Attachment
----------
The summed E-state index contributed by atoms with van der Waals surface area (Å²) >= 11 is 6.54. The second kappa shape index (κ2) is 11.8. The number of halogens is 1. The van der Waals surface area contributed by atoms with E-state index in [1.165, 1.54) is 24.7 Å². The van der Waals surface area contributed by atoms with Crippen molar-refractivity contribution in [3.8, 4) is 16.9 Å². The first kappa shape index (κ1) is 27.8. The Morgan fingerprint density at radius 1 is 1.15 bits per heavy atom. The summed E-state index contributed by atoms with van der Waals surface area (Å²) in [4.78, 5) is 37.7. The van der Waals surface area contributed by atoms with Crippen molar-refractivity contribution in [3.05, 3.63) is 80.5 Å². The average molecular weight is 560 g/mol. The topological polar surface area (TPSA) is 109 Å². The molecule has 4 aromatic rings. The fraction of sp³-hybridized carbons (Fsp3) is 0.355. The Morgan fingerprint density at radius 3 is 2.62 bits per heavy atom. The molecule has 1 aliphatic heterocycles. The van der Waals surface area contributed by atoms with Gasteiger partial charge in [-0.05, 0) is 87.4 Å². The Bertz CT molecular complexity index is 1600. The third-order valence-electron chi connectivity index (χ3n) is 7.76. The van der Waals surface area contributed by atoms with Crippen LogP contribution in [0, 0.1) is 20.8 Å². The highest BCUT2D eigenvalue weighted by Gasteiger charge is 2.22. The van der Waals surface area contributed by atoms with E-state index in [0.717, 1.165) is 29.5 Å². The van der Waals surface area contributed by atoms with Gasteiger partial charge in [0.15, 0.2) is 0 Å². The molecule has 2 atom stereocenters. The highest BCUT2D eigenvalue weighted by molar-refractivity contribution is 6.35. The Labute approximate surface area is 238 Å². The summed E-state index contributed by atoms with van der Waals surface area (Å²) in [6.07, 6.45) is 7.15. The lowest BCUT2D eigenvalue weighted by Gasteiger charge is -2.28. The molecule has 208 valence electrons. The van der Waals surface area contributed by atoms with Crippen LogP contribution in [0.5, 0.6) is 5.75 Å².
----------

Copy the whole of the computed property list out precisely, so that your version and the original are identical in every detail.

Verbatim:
The summed E-state index contributed by atoms with van der Waals surface area (Å²) >= 11 is 6.54. The second kappa shape index (κ2) is 11.8. The number of halogens is 1. The van der Waals surface area contributed by atoms with E-state index in [1.165, 1.54) is 24.7 Å². The van der Waals surface area contributed by atoms with Crippen molar-refractivity contribution in [3.8, 4) is 16.9 Å². The first kappa shape index (κ1) is 27.8. The Morgan fingerprint density at radius 1 is 1.15 bits per heavy atom. The summed E-state index contributed by atoms with van der Waals surface area (Å²) in [4.78, 5) is 37.7. The van der Waals surface area contributed by atoms with Crippen molar-refractivity contribution in [3.05, 3.63) is 80.5 Å². The average molecular weight is 560 g/mol. The topological polar surface area (TPSA) is 109 Å². The molecule has 4 aromatic rings. The fraction of sp³-hybridized carbons (Fsp3) is 0.355. The Morgan fingerprint density at radius 3 is 2.62 bits per heavy atom. The molecule has 1 aliphatic heterocycles. The van der Waals surface area contributed by atoms with Gasteiger partial charge in [-0.05, 0) is 87.4 Å². The Bertz CT molecular complexity index is 1600. The third-order valence-electron chi connectivity index (χ3n) is 7.76. The van der Waals surface area contributed by atoms with Crippen LogP contribution in [0, 0.1) is 20.8 Å². The highest BCUT2D eigenvalue weighted by Gasteiger charge is 2.22. The van der Waals surface area contributed by atoms with E-state index in [0.717, 1.165) is 29.5 Å². The van der Waals surface area contributed by atoms with Gasteiger partial charge in [0.15, 0.2) is 0 Å². The molecule has 2 atom stereocenters. The highest BCUT2D eigenvalue weighted by molar-refractivity contribution is 6.35. The Labute approximate surface area is 238 Å². The summed E-state index contributed by atoms with van der Waals surface area (Å²) in [6.07, 6.45) is 7.15. The lowest BCUT2D eigenvalue weighted by Gasteiger charge is -2.28. The molecule has 208 valence electrons. The van der Waals surface area contributed by atoms with Crippen LogP contribution in [0.5, 0.6) is 5.75 Å².